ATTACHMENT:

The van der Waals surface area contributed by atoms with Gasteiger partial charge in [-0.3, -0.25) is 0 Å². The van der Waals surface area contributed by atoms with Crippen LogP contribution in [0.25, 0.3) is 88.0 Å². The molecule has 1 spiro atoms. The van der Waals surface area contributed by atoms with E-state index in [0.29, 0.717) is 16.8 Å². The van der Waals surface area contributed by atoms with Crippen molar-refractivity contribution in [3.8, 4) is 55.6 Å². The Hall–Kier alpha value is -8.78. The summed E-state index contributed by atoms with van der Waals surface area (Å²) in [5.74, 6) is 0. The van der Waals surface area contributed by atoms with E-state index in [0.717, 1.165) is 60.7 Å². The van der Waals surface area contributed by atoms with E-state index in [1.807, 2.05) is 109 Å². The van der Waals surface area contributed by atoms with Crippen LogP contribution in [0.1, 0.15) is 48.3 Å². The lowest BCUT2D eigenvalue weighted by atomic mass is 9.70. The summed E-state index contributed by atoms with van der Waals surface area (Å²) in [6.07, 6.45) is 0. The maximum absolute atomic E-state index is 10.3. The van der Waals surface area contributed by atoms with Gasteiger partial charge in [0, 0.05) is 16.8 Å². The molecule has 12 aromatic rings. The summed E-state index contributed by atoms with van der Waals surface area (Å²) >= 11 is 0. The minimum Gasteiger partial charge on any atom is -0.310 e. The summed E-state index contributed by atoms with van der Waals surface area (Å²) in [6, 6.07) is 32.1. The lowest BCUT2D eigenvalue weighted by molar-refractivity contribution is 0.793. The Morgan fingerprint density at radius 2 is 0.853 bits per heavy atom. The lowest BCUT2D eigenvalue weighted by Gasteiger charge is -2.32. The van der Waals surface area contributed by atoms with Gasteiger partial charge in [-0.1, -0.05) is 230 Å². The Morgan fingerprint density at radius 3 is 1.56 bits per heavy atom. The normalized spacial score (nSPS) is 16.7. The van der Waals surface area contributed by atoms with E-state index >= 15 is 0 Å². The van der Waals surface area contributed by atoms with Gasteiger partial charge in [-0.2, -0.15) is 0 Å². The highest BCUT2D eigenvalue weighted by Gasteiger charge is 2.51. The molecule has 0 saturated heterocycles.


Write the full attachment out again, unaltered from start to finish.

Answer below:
The van der Waals surface area contributed by atoms with Gasteiger partial charge in [-0.3, -0.25) is 0 Å². The van der Waals surface area contributed by atoms with Crippen LogP contribution in [0.25, 0.3) is 88.0 Å². The molecule has 1 spiro atoms. The van der Waals surface area contributed by atoms with E-state index in [0.29, 0.717) is 16.8 Å². The van der Waals surface area contributed by atoms with Crippen molar-refractivity contribution in [3.8, 4) is 55.6 Å². The Hall–Kier alpha value is -8.78. The summed E-state index contributed by atoms with van der Waals surface area (Å²) in [5.74, 6) is 0. The van der Waals surface area contributed by atoms with E-state index in [0.717, 1.165) is 60.7 Å². The van der Waals surface area contributed by atoms with E-state index in [1.807, 2.05) is 109 Å². The van der Waals surface area contributed by atoms with Crippen LogP contribution in [0.1, 0.15) is 48.3 Å². The lowest BCUT2D eigenvalue weighted by atomic mass is 9.70. The summed E-state index contributed by atoms with van der Waals surface area (Å²) in [6.07, 6.45) is 0. The maximum absolute atomic E-state index is 10.3. The van der Waals surface area contributed by atoms with Gasteiger partial charge in [0, 0.05) is 16.8 Å². The molecule has 12 aromatic rings. The summed E-state index contributed by atoms with van der Waals surface area (Å²) >= 11 is 0. The minimum Gasteiger partial charge on any atom is -0.310 e. The summed E-state index contributed by atoms with van der Waals surface area (Å²) in [6, 6.07) is 32.1. The lowest BCUT2D eigenvalue weighted by molar-refractivity contribution is 0.793. The Morgan fingerprint density at radius 2 is 0.853 bits per heavy atom. The lowest BCUT2D eigenvalue weighted by Gasteiger charge is -2.32. The van der Waals surface area contributed by atoms with Gasteiger partial charge in [-0.1, -0.05) is 230 Å². The Morgan fingerprint density at radius 3 is 1.56 bits per heavy atom. The normalized spacial score (nSPS) is 16.7. The van der Waals surface area contributed by atoms with E-state index >= 15 is 0 Å². The van der Waals surface area contributed by atoms with Gasteiger partial charge in [-0.2, -0.15) is 0 Å². The highest BCUT2D eigenvalue weighted by Gasteiger charge is 2.51. The molecule has 0 saturated heterocycles.